The Gospel for Easter this year reminds me of little children. Mary of Magdala runs from the tomb when she sees it has been opened. Then Peter and the other disciple race each other to the tomb. The other one wins the race but Peter goes in first (John 20:1–5). I can picture the disciple stopping suddenly and Peter running into him, tripping and ending up in the tomb. But putting slapstick aside, there is another way they are like children.
Remember the Gospel about St. Thomas, who would not believe Jesus’ resurrection until he could see him? Compare that to the disciple in today’s reading, who “saw [the empty tomb] and believed” (John 20:9). That is real faith. For all he knew, someone could have taken Jesus’ body and left the cloths behind. But he must have remembered Jesus saying that he would rise again. That is the kind of faith we find in a little child.
Children will believe in things they cannot see, especially if there is a good reason. We “bribe” them into believing in Santa Claus or the tooth fairy by giving them Christmas presents or money under the pillow. They will also believe in Someone real who they cannot see. If we teach them that God made them and loves them, if we love them ourselves and teach them to love others, they will have good reasons to believe in God. As they get older, we can teach them how to pray, save money for the poor, visit the sick, or volunteer to help the homeless. We can reinforce what they learn in religion class and encourage them as they prepare for First Communion or confirmation.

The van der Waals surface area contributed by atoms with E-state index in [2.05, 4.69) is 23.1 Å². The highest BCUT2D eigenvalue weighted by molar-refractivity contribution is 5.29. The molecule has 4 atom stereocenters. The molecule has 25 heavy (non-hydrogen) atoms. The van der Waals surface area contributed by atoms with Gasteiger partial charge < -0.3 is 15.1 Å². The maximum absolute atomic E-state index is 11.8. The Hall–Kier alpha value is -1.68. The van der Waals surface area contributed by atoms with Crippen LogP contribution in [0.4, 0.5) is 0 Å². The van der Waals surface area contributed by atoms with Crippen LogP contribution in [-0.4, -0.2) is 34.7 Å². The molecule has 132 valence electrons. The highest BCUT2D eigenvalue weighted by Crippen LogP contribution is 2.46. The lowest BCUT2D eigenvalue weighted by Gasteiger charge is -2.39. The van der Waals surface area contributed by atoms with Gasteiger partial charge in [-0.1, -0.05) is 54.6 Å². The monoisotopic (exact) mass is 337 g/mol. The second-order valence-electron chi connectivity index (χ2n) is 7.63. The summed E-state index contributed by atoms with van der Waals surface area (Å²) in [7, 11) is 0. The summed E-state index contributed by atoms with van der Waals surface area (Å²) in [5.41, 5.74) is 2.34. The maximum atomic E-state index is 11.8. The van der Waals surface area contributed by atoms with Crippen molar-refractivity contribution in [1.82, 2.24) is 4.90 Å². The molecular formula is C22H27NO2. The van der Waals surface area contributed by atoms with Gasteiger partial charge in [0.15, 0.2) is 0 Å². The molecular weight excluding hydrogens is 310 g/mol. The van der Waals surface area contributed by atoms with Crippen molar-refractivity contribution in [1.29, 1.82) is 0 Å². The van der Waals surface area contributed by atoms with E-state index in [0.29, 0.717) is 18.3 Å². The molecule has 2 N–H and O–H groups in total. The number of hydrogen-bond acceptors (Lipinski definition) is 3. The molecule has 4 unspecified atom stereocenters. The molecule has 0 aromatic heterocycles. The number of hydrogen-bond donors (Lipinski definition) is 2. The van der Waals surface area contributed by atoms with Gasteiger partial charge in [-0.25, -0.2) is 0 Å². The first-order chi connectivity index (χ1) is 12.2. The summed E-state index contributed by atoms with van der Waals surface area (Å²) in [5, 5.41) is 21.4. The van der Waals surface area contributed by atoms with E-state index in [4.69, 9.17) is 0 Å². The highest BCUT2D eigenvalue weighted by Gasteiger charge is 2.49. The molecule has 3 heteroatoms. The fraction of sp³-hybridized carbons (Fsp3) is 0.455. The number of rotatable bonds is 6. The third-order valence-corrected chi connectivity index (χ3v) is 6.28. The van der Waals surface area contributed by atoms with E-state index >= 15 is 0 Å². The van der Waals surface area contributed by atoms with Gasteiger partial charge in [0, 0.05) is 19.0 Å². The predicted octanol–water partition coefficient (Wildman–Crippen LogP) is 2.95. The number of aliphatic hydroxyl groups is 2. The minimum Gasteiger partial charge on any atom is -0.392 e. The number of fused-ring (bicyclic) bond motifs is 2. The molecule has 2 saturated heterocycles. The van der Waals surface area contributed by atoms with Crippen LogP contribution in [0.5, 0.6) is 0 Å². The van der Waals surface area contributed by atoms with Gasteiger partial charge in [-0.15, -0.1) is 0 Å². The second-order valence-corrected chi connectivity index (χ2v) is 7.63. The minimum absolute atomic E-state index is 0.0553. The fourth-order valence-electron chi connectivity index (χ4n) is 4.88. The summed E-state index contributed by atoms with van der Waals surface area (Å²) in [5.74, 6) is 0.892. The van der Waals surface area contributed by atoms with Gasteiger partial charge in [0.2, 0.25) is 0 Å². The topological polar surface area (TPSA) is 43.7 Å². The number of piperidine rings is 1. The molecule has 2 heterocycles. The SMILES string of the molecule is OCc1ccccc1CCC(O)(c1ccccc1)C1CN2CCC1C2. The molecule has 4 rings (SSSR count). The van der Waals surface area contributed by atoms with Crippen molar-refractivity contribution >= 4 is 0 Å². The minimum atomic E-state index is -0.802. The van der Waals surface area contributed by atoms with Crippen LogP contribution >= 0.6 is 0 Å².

Jesus didn’t say that only children could enter the Kingdom. He said we must become like children if we want to enter the kingdom of heaven (Matthew 18:3). What he means is that not only can we help teach children how to have faith, we can also learn from them about faith. Becoming like children does not mean being selfish or stubborn, throwing tantrums when we don’t get our way. Those are childish behaviors that we put aside. Instead, we can keep a child-like faith and trust in God. Teaching them about God is a great way to help our own faith to grow. By giving them real examples of God’s love for them, they will continue to believe long after they have given up the fairy tales of childhood.